The truth comes from the children and the drunk

Cultural differences! Wherever you go, it is possible to hear people talking about it. During my stay in Norway I had the opportunity to observe what these differences can do to us and in what kind of situation they put us in. It can be quite exciting.

As some of my friends know, I served as a Norwegian – Portuguese translator for the Skodje City Hall in Norway. My main task was to make little Stephanie, a Brazilian seven years old girl understood by her classmates, teachers and vice versa at the municipal school. I didn´t know I was in for some big challenge.

Norwegians often say “the truth comes from the children and the drunk”. I found that out the hard way. One day, after better integrated with the children, Stephanie was invited to play with the girls in some kind room full of dolls. She promptly accepted and there we went. The girls rapidly organized themselves in a circle where each one was holding a doll. The following ended up putting me in a rather uncomfortable position.

As the play went by, each girl started to say things about their dolls, like: oh, my doll is sick today or my doll went to school today. Things I really don´t remember in details anymore but it was nothing out of ordinary for children’s play. When Stephanie’s turn finally came, she looked at the doll and at me, did that again and fired: oh boy, this one got a big fat ass!

The rest of the girls stared at me waiting for the translation and for a brief moment, I was petrified. Part of me wanted to really laugh out loud as I was delighted to figure out our kind seems to be naturally born with some rather nasty sense of humor (Darcy Ribeiro would have loved that). The other part knew the local culture isn’t really very fond of such things, especially before children.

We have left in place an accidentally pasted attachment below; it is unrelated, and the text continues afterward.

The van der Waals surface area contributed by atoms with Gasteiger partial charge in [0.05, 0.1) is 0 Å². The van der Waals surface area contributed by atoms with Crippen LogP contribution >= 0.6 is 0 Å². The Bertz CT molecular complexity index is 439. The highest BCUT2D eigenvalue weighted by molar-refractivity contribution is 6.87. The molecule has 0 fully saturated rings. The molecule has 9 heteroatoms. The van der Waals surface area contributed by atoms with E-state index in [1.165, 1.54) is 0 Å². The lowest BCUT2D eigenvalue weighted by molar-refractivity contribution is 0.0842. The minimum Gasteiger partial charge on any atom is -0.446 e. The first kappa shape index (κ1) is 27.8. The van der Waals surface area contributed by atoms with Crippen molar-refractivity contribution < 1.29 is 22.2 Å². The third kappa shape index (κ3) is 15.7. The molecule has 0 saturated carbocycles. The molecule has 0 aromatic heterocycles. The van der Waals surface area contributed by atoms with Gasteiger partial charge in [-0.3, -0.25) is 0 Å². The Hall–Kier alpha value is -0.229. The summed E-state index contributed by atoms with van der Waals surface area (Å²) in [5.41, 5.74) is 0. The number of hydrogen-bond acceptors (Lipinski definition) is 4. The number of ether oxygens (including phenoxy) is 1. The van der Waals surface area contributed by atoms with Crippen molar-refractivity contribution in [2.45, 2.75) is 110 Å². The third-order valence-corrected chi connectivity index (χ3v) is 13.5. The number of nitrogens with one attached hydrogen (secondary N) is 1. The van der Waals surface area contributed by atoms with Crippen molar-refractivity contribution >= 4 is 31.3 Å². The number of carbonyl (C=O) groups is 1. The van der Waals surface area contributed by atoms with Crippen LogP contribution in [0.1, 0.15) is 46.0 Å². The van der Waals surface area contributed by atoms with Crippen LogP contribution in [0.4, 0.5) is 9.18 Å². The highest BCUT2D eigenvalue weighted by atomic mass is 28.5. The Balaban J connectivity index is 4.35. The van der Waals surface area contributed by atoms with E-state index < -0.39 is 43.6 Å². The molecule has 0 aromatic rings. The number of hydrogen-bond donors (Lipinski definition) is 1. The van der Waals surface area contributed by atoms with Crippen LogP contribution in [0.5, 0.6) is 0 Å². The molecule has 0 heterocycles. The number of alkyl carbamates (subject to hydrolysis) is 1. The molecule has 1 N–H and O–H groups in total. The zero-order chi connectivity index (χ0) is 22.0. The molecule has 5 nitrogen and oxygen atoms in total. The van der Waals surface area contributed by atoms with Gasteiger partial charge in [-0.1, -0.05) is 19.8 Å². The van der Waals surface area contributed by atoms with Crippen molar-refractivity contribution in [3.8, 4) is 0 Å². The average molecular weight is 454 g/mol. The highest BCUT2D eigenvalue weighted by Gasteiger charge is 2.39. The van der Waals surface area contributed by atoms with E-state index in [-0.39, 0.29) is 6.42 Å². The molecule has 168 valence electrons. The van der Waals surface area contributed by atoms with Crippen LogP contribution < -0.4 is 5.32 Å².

So, what was left for me to say? Even though you get the job as a translator knowing you obviously have to be loyal to the facts which were, in that case, what people say, I knew I couldn’t do it so I decided to say something pretty ordinary in order not to cause a possible mess having some children horrified or surprised by a different approach on a simple doll. I obviously later on informed the staff I had to be “imprecise” in my job to avoid trouble. They understood it just fine.

In the end, what fascinates me about this issue is not what I find so different in another culture but simply the different meanings it gives me of my own. And believe me, it is priceless.

Frederico Felix

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